1902 Encyclopedia > Swimming and Diving > Learning to Swim (cont'd). Overarm Stroke. Overhand Stroke.

Swimming and Diving
(Part 7)




The Overhand Stroke (or Overarm Stroke), when properly practised and acquired, is the most useful and easy of all styles of swimming. Beginners, however, should beware of acquiring it before they are thorough adepts with the side stroke, otherwise they lose all power of speed and good appearance.

Harry Gurr is sometimes said to have been the inventor of this stroke in 1863, but Harry Gardener, in August of the year previous, when he won the 500 yards championship in Manchester, used the overhand or over-arm stroke.

The only movements of the side stroke which differ from of the overhand are those of the left or upper arm and hand. By carrying this arm in the air a lengthened reach is obtained above the surface. As in the side stroke, the head lies as far as possible into the water, the body, legs, and feet in a straight line level with and close to the surface. The left arm is carried forward and stretched as far as possible out of the water in a line with the face and in advance of the head. The arm and hand re-enter the water, and are pulled through it with the strongest propelling stroke. The limb out of water should be carried through the air quietly, gracefully, and evenly till dipped for the stroke, not swung uselessly round from the shoulder in a half circle. The left arm and hand being in the air, the head lies deeper in the water than in the side stroke, and it is reduced in weight.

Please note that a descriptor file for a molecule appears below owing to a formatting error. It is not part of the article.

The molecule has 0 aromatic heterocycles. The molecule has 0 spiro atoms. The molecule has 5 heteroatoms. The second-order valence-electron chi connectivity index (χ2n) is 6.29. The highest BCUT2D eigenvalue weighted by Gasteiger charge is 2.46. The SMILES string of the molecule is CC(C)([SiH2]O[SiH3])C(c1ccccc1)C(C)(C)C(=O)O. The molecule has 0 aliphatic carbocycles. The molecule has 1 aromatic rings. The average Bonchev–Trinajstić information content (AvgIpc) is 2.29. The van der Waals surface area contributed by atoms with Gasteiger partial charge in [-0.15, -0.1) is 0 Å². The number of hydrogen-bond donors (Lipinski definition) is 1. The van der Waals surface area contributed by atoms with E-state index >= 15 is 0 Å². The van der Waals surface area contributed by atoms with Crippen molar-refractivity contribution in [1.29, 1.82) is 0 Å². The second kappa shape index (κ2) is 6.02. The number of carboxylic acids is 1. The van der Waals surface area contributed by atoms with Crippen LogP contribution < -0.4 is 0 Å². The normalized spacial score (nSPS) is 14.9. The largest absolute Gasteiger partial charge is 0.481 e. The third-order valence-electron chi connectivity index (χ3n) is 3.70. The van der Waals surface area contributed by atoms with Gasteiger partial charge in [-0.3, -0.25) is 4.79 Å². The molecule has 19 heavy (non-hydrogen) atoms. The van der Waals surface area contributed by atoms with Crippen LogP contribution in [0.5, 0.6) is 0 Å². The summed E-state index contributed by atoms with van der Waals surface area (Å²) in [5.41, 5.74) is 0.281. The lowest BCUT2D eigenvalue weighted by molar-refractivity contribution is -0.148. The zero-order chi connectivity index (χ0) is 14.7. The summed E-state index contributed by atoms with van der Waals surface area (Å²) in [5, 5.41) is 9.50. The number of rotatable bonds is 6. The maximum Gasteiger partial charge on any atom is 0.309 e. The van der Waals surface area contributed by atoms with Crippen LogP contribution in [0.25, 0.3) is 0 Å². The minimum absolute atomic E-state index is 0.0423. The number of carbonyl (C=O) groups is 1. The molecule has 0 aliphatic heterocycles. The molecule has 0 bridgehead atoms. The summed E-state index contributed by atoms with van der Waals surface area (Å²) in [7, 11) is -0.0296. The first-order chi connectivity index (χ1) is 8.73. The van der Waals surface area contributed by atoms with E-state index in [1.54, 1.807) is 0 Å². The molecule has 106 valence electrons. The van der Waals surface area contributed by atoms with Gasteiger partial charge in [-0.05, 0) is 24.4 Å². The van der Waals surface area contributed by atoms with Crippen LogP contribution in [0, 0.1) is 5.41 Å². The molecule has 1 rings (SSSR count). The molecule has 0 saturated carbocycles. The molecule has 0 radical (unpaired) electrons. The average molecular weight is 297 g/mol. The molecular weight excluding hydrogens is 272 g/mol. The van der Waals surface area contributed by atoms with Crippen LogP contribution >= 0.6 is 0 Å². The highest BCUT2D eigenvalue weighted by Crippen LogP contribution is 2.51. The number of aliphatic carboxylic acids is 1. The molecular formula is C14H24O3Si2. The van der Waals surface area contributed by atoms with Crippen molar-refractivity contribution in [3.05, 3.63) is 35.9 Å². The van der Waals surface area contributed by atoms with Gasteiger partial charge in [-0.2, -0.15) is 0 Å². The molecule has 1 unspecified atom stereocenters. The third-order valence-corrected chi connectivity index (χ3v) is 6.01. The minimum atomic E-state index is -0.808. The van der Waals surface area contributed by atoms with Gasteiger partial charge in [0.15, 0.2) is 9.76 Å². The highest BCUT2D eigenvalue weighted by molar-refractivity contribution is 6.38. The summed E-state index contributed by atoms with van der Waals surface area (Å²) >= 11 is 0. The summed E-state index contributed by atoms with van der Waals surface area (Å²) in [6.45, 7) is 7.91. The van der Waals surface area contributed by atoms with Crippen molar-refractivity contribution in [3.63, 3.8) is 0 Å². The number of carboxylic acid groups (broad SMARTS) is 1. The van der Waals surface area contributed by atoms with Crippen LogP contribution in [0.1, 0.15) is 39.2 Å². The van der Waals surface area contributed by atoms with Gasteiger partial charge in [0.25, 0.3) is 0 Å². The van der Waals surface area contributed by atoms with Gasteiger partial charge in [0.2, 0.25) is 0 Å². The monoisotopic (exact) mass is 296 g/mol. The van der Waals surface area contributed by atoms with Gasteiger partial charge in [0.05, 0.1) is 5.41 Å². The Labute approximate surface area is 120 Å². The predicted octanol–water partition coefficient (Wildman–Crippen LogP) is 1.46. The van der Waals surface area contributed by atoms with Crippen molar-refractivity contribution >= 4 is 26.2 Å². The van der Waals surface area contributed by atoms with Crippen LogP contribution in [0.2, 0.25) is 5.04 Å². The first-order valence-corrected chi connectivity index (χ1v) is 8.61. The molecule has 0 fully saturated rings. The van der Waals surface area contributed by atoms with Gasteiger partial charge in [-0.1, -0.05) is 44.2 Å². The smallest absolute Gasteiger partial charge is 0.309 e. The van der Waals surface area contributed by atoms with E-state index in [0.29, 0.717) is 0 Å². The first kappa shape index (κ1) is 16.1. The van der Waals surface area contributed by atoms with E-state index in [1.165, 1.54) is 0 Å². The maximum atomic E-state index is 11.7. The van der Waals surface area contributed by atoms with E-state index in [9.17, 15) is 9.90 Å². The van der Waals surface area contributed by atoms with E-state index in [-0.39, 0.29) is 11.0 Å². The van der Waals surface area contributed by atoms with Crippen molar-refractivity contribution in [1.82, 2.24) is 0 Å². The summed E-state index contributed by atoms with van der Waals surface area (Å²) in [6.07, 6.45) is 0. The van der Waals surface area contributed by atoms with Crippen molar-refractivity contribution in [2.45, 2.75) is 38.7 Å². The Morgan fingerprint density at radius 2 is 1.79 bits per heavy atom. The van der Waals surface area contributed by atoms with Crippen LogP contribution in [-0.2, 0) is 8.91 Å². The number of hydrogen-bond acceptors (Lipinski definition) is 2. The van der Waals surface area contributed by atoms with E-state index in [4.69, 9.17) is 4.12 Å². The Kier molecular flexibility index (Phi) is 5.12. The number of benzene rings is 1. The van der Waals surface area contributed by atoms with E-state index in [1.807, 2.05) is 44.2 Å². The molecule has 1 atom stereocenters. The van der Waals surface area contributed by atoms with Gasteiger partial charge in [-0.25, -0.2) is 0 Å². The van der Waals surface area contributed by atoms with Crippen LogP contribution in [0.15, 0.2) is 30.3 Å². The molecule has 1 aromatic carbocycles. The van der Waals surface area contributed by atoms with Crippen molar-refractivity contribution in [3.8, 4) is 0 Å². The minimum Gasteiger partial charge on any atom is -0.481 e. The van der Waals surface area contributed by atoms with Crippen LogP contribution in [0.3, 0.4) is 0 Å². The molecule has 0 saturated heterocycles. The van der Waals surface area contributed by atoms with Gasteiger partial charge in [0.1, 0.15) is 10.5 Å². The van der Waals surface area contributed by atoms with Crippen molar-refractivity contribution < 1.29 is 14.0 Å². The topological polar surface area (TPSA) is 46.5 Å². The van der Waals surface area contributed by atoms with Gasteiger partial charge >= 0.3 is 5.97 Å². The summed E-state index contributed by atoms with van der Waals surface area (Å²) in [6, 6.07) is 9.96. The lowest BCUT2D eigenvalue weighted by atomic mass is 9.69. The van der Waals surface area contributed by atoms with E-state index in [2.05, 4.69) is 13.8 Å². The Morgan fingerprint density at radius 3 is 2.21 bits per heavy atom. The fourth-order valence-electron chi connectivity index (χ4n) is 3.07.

The legs work simultaneously with the left arm; that is, they are drawn up as this arm reaches in front, and are at their nearest wide stretch by the time it is in position for the pull; they are then pulled strongly together as the upper arm is performing its strong movement. At no time when the upper arm is being carried forward above the water should the hand be higher than a very few (say about three) inches above the surface. The elbow alone is elevated, and is the highest part of the arm. In fact, the hand is so close to the surface that, on being lifted upward after the delivery of the stroke, the wrist has to be bent; otherwise the fingers would actually touch the water. Once, however, the hand comes opposite the eyes it is straightened in a line with the fore-arm and in this position carried to the dipping point.

Breathing is regulated is precisely the same way as when swimming by means of the side stroke.







Search the Encyclopedia:



About this EncyclopediaTop ContributorsAll ContributorsToday in History
Sitemaps
Terms of UsePrivacyContact Us



© 2005-17 1902 Encyclopedia. All Rights Reserved.

This website is the free online Encyclopedia Britannica (9th Edition and 10th Edition) with added expert translations and commentaries